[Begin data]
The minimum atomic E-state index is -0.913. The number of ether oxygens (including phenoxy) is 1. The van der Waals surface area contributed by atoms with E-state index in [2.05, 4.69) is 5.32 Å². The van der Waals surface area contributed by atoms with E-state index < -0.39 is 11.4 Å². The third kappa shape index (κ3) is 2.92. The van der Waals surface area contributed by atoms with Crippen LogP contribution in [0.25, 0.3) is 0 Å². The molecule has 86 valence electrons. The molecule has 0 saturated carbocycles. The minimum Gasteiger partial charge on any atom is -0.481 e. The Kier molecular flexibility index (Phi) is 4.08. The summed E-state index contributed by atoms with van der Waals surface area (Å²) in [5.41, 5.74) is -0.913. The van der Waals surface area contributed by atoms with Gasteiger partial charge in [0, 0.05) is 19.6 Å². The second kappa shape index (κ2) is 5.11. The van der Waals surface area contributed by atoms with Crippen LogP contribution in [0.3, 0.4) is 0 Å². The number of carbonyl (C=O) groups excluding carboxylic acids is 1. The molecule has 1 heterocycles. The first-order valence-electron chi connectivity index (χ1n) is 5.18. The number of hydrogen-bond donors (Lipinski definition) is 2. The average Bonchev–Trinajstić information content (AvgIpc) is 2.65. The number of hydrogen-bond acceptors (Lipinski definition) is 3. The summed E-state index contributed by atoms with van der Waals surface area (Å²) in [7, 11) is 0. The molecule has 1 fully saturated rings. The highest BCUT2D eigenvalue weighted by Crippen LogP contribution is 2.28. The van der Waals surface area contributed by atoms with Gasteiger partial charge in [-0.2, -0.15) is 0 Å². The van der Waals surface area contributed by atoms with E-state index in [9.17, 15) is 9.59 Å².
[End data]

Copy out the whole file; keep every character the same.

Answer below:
The minimum atomic E-state index is -0.913. The number of ether oxygens (including phenoxy) is 1. The van der Waals surface area contributed by atoms with E-state index in [2.05, 4.69) is 5.32 Å². The van der Waals surface area contributed by atoms with E-state index < -0.39 is 11.4 Å². The third kappa shape index (κ3) is 2.92. The van der Waals surface area contributed by atoms with Crippen LogP contribution in [0.25, 0.3) is 0 Å². The molecule has 86 valence electrons. The molecule has 0 saturated carbocycles. The minimum Gasteiger partial charge on any atom is -0.481 e. The Kier molecular flexibility index (Phi) is 4.08. The summed E-state index contributed by atoms with van der Waals surface area (Å²) in [5.41, 5.74) is -0.913. The van der Waals surface area contributed by atoms with Gasteiger partial charge in [0, 0.05) is 19.6 Å². The second kappa shape index (κ2) is 5.11. The van der Waals surface area contributed by atoms with Crippen LogP contribution in [0.3, 0.4) is 0 Å². The number of carbonyl (C=O) groups excluding carboxylic acids is 1. The molecule has 1 heterocycles. The first-order valence-electron chi connectivity index (χ1n) is 5.18. The number of hydrogen-bond donors (Lipinski definition) is 2. The average Bonchev–Trinajstić information content (AvgIpc) is 2.65. The number of hydrogen-bond acceptors (Lipinski definition) is 3. The summed E-state index contributed by atoms with van der Waals surface area (Å²) in [7, 11) is 0. The molecule has 1 fully saturated rings. The highest BCUT2D eigenvalue weighted by Crippen LogP contribution is 2.28. The van der Waals surface area contributed by atoms with Gasteiger partial charge in [-0.2, -0.15) is 0 Å². The van der Waals surface area contributed by atoms with E-state index in [9.17, 15) is 9.59 Å².